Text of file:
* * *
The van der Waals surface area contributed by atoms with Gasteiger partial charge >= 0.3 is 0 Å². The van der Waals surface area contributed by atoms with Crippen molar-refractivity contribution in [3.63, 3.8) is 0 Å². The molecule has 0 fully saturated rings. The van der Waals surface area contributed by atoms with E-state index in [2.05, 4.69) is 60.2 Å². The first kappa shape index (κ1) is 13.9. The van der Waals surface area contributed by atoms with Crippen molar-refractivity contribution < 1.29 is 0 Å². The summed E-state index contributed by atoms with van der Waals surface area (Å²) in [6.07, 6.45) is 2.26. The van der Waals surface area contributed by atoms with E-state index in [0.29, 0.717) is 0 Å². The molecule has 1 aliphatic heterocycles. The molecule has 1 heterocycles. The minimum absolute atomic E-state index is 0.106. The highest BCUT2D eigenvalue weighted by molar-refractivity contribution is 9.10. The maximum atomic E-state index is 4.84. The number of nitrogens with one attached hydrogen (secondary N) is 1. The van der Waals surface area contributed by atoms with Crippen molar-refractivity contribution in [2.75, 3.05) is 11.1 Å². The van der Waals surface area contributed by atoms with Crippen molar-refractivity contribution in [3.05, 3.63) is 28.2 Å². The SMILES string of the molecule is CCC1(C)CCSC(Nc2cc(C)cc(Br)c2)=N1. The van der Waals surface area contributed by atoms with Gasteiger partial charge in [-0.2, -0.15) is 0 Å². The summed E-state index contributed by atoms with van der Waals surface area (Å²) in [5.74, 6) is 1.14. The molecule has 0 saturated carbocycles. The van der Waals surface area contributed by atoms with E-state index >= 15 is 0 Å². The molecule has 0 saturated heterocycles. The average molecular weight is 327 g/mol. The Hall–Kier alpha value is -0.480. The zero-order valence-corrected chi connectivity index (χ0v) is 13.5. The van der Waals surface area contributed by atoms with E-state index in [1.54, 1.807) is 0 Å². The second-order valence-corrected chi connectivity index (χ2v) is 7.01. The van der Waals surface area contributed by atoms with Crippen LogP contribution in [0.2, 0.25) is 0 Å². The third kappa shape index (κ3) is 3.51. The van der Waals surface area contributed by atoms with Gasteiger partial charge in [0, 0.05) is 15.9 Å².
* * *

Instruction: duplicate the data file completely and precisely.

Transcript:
The van der Waals surface area contributed by atoms with Gasteiger partial charge >= 0.3 is 0 Å². The van der Waals surface area contributed by atoms with Crippen molar-refractivity contribution in [3.63, 3.8) is 0 Å². The molecule has 0 fully saturated rings. The van der Waals surface area contributed by atoms with E-state index in [2.05, 4.69) is 60.2 Å². The first kappa shape index (κ1) is 13.9. The van der Waals surface area contributed by atoms with Crippen molar-refractivity contribution < 1.29 is 0 Å². The summed E-state index contributed by atoms with van der Waals surface area (Å²) in [6.07, 6.45) is 2.26. The van der Waals surface area contributed by atoms with E-state index in [0.29, 0.717) is 0 Å². The molecule has 1 aliphatic heterocycles. The molecule has 1 heterocycles. The minimum absolute atomic E-state index is 0.106. The highest BCUT2D eigenvalue weighted by molar-refractivity contribution is 9.10. The maximum atomic E-state index is 4.84. The number of nitrogens with one attached hydrogen (secondary N) is 1. The van der Waals surface area contributed by atoms with Crippen molar-refractivity contribution in [2.75, 3.05) is 11.1 Å². The van der Waals surface area contributed by atoms with Crippen molar-refractivity contribution in [3.05, 3.63) is 28.2 Å². The SMILES string of the molecule is CCC1(C)CCSC(Nc2cc(C)cc(Br)c2)=N1. The van der Waals surface area contributed by atoms with Gasteiger partial charge in [-0.2, -0.15) is 0 Å². The summed E-state index contributed by atoms with van der Waals surface area (Å²) in [5.74, 6) is 1.14. The molecule has 0 saturated carbocycles. The van der Waals surface area contributed by atoms with E-state index >= 15 is 0 Å². The molecule has 0 saturated heterocycles. The average molecular weight is 327 g/mol. The Hall–Kier alpha value is -0.480. The zero-order valence-corrected chi connectivity index (χ0v) is 13.5. The van der Waals surface area contributed by atoms with E-state index in [1.54, 1.807) is 0 Å². The second-order valence-corrected chi connectivity index (χ2v) is 7.01. The van der Waals surface area contributed by atoms with Crippen LogP contribution in [0.2, 0.25) is 0 Å². The third kappa shape index (κ3) is 3.51. The van der Waals surface area contributed by atoms with Gasteiger partial charge in [0, 0.05) is 15.9 Å².